The Rise of Data-Driven Decisions

Data matters in decision making because human intuition is error-prone.

Economist Erik Brynjolfsson demonstrated that in his study. He pointed out that the more data-driven a firm is, the more productive it is by an average of 3%. On his DDD (Data-Driven Decision) spectrum companies that were at the extremes had a big difference in terms of productivity and return on investments.

In 2015, IBM acquired the Weather Co.’s digital assets for more than $2 billion.

“The Weather Company’s extremely high-volume data platform, coupled with IBM Cloud and the advanced cognitive computing capabilities of Watson, is unsurpassed in the Internet of Things,” said John E. Kelly, IBM’s senior vice president, cognitive solutions and research. “This rich platform provides our clients significant competitive advantage as they link their business and sensor data with weather and other pertinent information in real-time. We can arm entire industries with deep multimodal insights to help enterprises gain clarity and take action on the oceans of data being generated around them.”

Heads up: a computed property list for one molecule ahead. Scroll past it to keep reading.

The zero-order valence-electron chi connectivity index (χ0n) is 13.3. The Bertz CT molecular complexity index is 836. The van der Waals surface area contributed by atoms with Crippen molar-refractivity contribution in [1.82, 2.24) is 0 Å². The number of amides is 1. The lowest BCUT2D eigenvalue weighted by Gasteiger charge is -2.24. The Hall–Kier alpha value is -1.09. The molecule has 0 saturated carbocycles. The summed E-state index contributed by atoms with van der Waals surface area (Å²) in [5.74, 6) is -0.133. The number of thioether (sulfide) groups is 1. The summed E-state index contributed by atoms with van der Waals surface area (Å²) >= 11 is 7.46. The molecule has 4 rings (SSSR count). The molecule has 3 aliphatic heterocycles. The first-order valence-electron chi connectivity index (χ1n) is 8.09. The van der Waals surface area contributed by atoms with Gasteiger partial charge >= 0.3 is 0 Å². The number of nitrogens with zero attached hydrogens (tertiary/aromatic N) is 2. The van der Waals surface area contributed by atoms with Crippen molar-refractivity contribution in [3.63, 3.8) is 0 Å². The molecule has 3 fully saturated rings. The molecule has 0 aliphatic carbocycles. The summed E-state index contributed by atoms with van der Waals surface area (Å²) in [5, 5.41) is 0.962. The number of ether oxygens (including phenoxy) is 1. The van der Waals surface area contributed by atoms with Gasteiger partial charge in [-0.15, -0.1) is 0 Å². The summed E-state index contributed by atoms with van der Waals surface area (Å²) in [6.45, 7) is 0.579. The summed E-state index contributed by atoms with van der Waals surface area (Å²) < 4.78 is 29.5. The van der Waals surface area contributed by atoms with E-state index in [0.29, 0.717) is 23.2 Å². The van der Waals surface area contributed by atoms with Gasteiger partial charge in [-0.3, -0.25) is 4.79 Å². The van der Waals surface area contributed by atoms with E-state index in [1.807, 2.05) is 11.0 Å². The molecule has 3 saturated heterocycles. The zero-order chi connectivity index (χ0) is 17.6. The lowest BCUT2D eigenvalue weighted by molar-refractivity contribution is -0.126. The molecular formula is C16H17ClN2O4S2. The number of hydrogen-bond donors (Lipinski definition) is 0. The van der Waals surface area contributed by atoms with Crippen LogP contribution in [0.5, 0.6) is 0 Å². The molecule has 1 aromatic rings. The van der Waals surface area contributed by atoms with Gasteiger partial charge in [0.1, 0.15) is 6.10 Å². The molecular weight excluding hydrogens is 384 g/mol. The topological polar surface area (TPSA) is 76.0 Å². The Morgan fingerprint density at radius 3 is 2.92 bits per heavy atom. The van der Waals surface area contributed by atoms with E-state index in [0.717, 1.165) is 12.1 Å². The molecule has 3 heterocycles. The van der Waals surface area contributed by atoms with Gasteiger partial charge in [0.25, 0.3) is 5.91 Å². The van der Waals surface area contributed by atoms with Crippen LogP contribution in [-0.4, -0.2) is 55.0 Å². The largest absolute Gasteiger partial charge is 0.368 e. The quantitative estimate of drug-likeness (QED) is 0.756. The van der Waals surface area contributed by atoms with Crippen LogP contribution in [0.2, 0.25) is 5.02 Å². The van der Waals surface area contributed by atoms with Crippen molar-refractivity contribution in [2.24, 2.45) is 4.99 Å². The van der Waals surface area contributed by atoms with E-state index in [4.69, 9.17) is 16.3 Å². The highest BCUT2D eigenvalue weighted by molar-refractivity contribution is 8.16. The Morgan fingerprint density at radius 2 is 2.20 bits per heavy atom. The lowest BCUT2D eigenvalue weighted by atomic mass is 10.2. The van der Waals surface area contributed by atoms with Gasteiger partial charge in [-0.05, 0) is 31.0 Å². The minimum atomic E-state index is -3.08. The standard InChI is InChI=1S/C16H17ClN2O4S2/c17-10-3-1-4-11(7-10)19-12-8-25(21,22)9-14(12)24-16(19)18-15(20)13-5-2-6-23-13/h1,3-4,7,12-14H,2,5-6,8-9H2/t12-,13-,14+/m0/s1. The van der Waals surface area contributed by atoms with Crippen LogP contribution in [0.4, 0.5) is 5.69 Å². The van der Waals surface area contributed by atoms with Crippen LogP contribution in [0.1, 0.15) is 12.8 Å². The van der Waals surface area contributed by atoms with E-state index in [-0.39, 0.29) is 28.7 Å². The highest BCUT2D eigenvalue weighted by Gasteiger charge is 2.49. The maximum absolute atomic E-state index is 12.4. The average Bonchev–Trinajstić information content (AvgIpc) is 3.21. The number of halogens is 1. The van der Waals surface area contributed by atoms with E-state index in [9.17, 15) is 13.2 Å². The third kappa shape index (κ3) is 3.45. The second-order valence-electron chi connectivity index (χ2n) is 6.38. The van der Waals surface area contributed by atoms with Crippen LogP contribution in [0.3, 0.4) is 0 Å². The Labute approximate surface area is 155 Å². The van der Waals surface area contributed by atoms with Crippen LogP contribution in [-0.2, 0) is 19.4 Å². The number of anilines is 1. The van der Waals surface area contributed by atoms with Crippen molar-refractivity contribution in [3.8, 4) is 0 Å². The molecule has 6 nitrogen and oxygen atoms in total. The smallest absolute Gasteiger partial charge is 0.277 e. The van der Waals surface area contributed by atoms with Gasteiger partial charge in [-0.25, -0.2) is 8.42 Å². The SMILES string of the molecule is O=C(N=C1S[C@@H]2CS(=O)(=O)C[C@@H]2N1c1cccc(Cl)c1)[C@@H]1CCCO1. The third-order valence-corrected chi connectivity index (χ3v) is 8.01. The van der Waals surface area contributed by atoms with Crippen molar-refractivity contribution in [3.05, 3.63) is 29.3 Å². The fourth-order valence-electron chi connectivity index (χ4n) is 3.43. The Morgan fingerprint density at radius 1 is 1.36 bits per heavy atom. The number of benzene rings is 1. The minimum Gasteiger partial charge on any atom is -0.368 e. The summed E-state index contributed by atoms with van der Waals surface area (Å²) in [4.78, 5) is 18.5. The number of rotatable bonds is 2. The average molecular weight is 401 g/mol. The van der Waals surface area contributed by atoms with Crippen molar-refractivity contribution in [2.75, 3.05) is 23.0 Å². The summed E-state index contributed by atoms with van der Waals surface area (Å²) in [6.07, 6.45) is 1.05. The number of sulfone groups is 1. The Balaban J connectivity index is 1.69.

– John E. Kelly, IBM’s senior vice president

By doing so, IBM aims at offering their clients insight into how weather affects their businesses, and which will in turn help them with decision making.

Here’s an example at how something as ubiquitous as weather can be used to make clearer decisions.

All of it driven by information.

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